Friday, 15 January 2016

Iceland 2.13: Hveravellir

After lunch we decided to visit another geothermal area - Hveravellir - but this couldn't have been more different to our experiences in the morning.  For a start the weather was warm and sunny, so it was necessary to shed several layers in order to avoid overheating.  Also, Hveravellir is in a relative flat area on the highland plateau, just off the Kjölur Route (F35), so no hill climbing of any form was necessary.  Hveravellir is a fairly busy place by local standards since it boasts a café, a campsite, some lavatories and - amazingly, given the remoteness of the location - a bus stop.  During the summer months a service bus travels daily between Reykjavík and Akureyri, and it was parked temporarily in Hveravellir in order for its inhabitants to empty their bladders and sample the very fine cakes on offer.



Hveravellir is beautifully maintained, with excellent board-walks allowing close (but safe) access to the steam vents, boiling lakes and fumaroles which make up the site.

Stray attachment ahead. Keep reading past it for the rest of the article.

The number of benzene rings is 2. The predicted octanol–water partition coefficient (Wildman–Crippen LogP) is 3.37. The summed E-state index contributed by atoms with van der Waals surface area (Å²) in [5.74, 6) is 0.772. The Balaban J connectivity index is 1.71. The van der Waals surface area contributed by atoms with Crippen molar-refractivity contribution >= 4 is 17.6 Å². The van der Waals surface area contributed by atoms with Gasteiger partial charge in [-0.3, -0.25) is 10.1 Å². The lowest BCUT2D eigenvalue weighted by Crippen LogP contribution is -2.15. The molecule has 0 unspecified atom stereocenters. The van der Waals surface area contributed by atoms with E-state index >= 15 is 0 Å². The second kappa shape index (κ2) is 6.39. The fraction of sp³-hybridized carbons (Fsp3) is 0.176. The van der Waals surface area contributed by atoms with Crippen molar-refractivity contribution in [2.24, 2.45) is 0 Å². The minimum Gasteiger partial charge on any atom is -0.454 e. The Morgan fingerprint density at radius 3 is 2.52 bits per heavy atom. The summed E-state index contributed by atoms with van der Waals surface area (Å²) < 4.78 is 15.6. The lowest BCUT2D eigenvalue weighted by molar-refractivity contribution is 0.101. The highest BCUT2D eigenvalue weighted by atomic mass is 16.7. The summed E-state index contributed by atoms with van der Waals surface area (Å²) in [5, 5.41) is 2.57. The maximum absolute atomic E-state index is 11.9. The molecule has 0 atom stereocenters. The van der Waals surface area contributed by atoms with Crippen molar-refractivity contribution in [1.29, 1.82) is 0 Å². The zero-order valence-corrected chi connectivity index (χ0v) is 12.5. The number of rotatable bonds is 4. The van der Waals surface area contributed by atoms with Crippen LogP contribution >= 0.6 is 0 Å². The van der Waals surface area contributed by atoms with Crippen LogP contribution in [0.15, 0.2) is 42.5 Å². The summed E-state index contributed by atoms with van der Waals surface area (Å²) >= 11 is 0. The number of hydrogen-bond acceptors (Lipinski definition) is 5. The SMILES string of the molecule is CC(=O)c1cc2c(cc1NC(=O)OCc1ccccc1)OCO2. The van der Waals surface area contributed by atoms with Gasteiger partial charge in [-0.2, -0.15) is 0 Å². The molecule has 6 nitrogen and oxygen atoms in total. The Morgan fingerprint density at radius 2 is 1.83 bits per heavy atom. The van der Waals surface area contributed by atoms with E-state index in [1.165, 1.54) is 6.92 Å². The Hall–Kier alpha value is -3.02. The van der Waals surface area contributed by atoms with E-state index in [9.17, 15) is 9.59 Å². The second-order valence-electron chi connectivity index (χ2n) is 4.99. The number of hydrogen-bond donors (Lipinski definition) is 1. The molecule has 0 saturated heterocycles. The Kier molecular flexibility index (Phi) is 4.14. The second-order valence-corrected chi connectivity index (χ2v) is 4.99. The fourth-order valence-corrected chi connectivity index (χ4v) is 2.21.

There were even examples of Homo photographicus here...











There was a traditional mountain hut in the middle of a lava field, presumably dating from significantly before the current modern conveniences were built.



The hot, volcanic stream had been dammed in order to make an outdoor pool, and several people were availing themselves of the facilities.  Not the largest - nor the most attractive - of such bathing areas, but those who'd gone for a dip were clearly enjoying themselves.  There were even rudimentary changing facilities!




The last few shots were taken on the drive back to Kerlingarfjöll, and hopefully give some idea of how empty and bleak the highland desert really is.  Apparently in the middle of nowhere we found a small parking area with a "sun dial" which identified all the distant peaks.





The final two panoramas show the views looking west and east respectively.  The first shows the huge ice cap of Langjökull; the second shows Hofsjökull on the left and the assorted volcanic cones of Kerlingarfjöll in the centre.  A truly majestic location, and these small images don't really do it justice.